Video referees: FA wants to use technology in next season's FA Cup

Japan's Kashima Antlers became the first side to benefit from a video replay in a Fifa competition during December's Club World Cup
Japan's Kashima Antlers became the first side to benefit from a video replay in a Fifa competition during December's Club World Cup

The Football Association wants to test a video assistant referee system from next season's FA Cup third round.

The announcement came at the annual meeting of the International Football Association Board (Ifab) on Friday.

Ifab is also reviewing the order of penalty shootouts, as there is a "clear advantage" to going first.

It also confirmed that clubs will be allowed to use a fourth substitute during extra time from the quarter-finals of this season's FA Cup.

Proposals for sin-bins for yellow-card offences and rolling substitutions at lower levels of football, to be introduced from June, were also approved at the Wembley meeting.

It is a move to "encourage more people to take part" in youth and amateur leagues.

Ifab is made up of world governing body Fifa and the four British home associations - the FAs of England, Scotland, Wales and Northern Ireland - and is responsible for deciding on law changes.

Friday's meeting, which was chaired by Football Association chief executive Martin Glenn, also agreed a strategy to improve player behaviour. That could lead to captains being the only players permitted to speak to referees about "major incidents".

An FA Cup first

The FA Cup quarter-finals will take place from 11-13 March, including Manchester United's Monday night trip to Premier League leaders Chelsea.

The trial of a fourth substitute in extra time is a first in England, though the format was used at last year's Copa America and the Rio Olympics.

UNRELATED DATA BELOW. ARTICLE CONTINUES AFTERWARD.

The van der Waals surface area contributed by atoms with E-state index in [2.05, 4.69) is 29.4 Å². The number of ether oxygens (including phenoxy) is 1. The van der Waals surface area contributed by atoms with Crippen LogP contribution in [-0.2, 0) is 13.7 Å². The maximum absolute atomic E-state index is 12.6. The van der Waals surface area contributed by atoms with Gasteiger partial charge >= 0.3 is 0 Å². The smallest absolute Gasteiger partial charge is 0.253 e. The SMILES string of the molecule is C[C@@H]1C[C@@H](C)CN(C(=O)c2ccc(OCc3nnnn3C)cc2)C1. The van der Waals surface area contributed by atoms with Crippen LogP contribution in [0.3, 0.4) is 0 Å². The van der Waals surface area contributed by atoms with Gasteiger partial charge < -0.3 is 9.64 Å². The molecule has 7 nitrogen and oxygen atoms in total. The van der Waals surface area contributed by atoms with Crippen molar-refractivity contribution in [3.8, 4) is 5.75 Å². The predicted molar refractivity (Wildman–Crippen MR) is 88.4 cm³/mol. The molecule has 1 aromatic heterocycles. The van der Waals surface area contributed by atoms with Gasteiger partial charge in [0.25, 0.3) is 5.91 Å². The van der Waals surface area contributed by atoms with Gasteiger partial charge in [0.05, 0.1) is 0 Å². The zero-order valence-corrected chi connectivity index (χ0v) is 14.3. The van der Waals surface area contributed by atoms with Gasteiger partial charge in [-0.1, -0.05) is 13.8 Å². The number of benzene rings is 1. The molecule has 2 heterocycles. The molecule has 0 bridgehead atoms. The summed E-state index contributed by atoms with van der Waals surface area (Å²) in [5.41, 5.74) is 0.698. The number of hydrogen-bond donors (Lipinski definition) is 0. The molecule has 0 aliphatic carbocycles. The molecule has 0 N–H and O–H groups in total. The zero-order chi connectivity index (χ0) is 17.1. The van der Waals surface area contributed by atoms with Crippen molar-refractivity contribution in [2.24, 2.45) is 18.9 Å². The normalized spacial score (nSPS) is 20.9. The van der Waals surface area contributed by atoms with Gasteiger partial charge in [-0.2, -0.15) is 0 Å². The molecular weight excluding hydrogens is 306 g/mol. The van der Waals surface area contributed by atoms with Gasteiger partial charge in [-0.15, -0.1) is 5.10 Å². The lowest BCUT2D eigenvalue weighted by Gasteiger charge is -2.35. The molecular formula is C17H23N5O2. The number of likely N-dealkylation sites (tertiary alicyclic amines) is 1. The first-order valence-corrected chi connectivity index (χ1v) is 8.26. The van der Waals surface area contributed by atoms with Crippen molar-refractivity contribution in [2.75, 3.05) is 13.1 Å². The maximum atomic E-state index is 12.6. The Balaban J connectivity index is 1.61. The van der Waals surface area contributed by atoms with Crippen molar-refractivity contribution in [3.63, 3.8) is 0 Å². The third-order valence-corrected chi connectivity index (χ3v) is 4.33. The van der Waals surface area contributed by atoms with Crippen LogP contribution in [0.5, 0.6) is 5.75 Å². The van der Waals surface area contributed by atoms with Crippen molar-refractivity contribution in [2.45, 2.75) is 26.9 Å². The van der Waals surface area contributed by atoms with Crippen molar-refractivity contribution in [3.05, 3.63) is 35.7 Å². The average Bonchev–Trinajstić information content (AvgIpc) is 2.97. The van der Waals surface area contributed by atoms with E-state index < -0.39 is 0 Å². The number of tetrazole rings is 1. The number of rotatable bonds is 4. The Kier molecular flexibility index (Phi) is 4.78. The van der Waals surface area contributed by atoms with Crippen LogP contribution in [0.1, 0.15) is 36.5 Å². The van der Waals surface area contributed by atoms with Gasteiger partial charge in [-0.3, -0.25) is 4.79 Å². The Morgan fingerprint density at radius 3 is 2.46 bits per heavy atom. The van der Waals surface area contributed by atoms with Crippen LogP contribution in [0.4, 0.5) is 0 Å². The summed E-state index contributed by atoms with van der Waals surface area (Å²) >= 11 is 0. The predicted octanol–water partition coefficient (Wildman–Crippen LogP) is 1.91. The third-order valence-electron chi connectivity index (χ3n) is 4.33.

Glenn said the rule change will bring "extra intrigue and interest" to the ties.

"From a technical point of view, it will be interesting to see how managers use the chance to make an additional substitution in such high-profile games and the impact it has on the final result," he added.

2018 World Cup the target

Fifa president Gianni Infantino attended Friday's meeting and said the aim is for video assistant referees to be used at the World Cup in Russia next year.

He confirmed the technology will be used at this June's Confederations Cup and May's Under-20 World Cup.

Video assistant referees will review "match-changing" situations before informing the on-field official.

Video replays were first used at international level during a friendly between Italy and France in September and then again during an friendly between Italy and Germany in November.

The system has been tested in six other countries, including in the third-tier United Soccer League in America and the Dutch Cup.

Its first use in a Fifa competition was during December's Club World Cup.

Glenn said it would be too early for the technology to be used at August's Community Shield. He added it was a question of "when, not if" the system is introduced to English football.

Video replays
Video replays were used at December's Club World Cup

Tennis-style tie-breakers

Ifab is considering changing penalty shootouts, citing the example of a tennis tie-break to combat the "statistically proven advantage" of the team that goes first.

Teams alternate in shootouts, but Ifab says research shows the first team taking kicks has a 60% chance of winning.

It is seeking trials in the lower levels of football that would see one team take the first penalty, then the teams alternate two kicks at a time.

"We believe that approach could remove that statistical bias and this is something that we will now look to trial," said Scottish FA chief executive Stewart Regan.

Analysis

BBC Radio 5 live sports news correspondent Richard Conway

The game's global lawmakers say they want to improve player behaviour and give referees a helping hand. Team captains will be asked to take on a greater leadership role, something the Premier League has encouraged for a number of years.

The men and women who stand guard over football's law have approved a package of measures including sin-bins for yellow-card offences in amateur football.

A greater use of technology is planned, sensors to determine if a goal has been scored are already in use, but experiments with video replays will now be extended to decide other contentious decisions.

Many sports such as rugby have a long established culture of respect, now football wants to follow suit. Respect is a much-used word within football, the game's guardians hope their changes will make it more of a reality at every level.

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